Azure Intune link Error

As of writing, you configure a Controlled Folder Access deployment in Intune using Device Configuration Policies.  There is an Endpoint Security tab in the Endpoint Manager admin center, but there are no controlled folder access settings within the dedicated security settings…Yet.  So for now, select Devices > Configuration profiles.

Intune Device Configuration Profiles

You can lump these settings in within an existing Endpoint Protection profile, but for troubleshooting, configuration reporting, and testing, I think creating a separate profile for each feature is a best practice.  So, select Create Profile.

Create a new Intune Device Configuration Profile

In the Create a profile options, your Platform = Windows 10 and later, and Profile = Endpoint protection.  Select Create.

Configure Endpoint Protection profile in Intune

As with all Intune configuration profiles, provide a Name and Description for the profile.  I think it is a best practice to include the creation date and creators name in the description, for the benefit of any other admins that may need to review the profiles.  Click Next when complete.

Describe your Intune Device Configuration Profile

In the Configuration Settings, select Microsoft Defender Exploit Guard > Controlled folder access.  Initially this will show as Not configured.

Configure Controlled Folder Access in Intune pt. 1.

From the drop-down menu, select either Enable, Audit only, Block disk modification, or Audit disk modification.

Configure Controlled Folder Access in Intune pt. 2.

Not configured = default setting.  No controlled folder access protection is enabled.

Enable = applies and enforces controlled folder access as defined by the provided Trusted Apps and Protected Folders

Audit only = Audits the controlled folder access settings defined by the provided Trusted Apps and Protected Folders.  These settings are not enforced, just reported.

Block disk modification = Attempts by untrusted apps to write to all disk sectors will be blocked. No Protected Folder configuration is needed.

Audit disk modification = Attempts to write to protected disk sectors will be recorded in the Windows Event Log.  Attempts to modify or delete are not recorded.  Nothing is blocked; only the write actions are recorded for validation.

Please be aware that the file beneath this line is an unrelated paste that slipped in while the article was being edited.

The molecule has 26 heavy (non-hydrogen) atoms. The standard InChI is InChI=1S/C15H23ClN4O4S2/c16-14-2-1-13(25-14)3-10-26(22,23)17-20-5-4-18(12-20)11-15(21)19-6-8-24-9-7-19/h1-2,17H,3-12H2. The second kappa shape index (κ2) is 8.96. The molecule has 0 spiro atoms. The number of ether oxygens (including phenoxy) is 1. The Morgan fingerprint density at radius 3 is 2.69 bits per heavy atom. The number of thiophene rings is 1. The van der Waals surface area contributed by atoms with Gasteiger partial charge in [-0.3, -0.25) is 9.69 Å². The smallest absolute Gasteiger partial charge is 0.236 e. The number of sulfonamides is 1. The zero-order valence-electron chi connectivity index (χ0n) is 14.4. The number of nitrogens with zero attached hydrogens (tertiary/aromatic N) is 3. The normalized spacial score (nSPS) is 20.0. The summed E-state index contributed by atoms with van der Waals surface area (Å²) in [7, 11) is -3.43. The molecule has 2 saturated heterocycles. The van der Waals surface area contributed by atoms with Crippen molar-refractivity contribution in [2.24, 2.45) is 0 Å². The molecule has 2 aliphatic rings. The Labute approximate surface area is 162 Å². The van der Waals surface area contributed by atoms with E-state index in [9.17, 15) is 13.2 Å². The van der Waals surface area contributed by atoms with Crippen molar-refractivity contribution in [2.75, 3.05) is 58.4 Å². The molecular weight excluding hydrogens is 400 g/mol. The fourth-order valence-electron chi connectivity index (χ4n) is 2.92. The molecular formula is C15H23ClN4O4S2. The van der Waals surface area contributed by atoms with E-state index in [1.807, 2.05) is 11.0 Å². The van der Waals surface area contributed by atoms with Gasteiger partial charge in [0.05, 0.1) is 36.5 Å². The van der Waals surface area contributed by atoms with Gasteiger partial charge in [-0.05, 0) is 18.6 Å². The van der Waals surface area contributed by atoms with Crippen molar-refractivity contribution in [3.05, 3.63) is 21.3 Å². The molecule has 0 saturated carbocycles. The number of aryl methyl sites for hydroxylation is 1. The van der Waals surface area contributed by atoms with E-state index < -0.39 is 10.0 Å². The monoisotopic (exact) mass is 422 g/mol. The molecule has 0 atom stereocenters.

For this demo, I will select Enable.

For the Microsoft test file and app, no App configuration is needed.  However, for my testing/demo, I will configure PowerShell as a Trusted App.  The default path is:


For the Microsoft test file and app, only the C:\Demo folder needs to be configured as a Protected Folder.  In addition, I am also going to configure C:\Users\Public\Desktop as a Protected Folder for demonstration purposes.

There is a convenient option to import .CSV files for either setting.  This will make it easier to update the profile settings after you identify all of the application file paths that you want to trust, and folder paths that you want to protect.

Configure Controlled Folder Access in Intune pt. 3.

Click Next when complete.

Select which groups this profile will be assigned to.  After testing, you can easily assign this profile to All Devices, and create Exclusion groups, or create a new profile with identical settings for production.  Select Next to advance.

Configure Controlled Folder Access in Intune pt. 4.

Define any Applicability Rules.  For this policy, this setting is not necessary.  But it is a pretty helpful option if you know that certain versions of Windows 10 versions or editions are not compatible with the profile settings.  Leave these fields blank and select Next at the bottom of the page to advance.

Configure Controlled Folder Access in Intune pt. 5.

Review all of your configuration options, confirm they are correct, and select Create to create and deploy the profile.

Configure Controlled Folder Access in Intune pt. 6.

Validate Profile Application

There are multiple ways to validate that the configuration profile has applied to you device(s) before testing.

In the Configuration Profile Overview page, Intune will display the assignment status.  This page can take some time to update.  On my one device in my isolated lab environment, it took about 15 minutes before this page was updated.  I was able to confirm on the device that the profile applied within 5 minutes, but it took just a bit longer for this page to reflect the status.

You can click on the graphic or any of the Monitor\Status options to drill-down on the Profile Assignment Status to validate the status for each device, user or setting.  This is helpful for troubleshooting, so that you can identify if there are any conflicts or errors with each individual setting.

On the device itself, you can validate via PowerShell and the Registry.

To validate that your settings applied via PowerShell, on the device enter:


If enabled with defined trusted applications and protected folders, the following properties will display values:

ControlledFolderAccessAllowedApplications = will contain any trusted applications defined by the profile

ControlledFolderAccessProtectedFolders = will contain any folders defined as protected by the profile

EnableControlledFolderAcces = “1” indicates that protection is Enabled

With Controlled Folder Access Configured in Intune use the settings outlined above:

Settings without Controlled Folder Access enabled:

Registry Validation: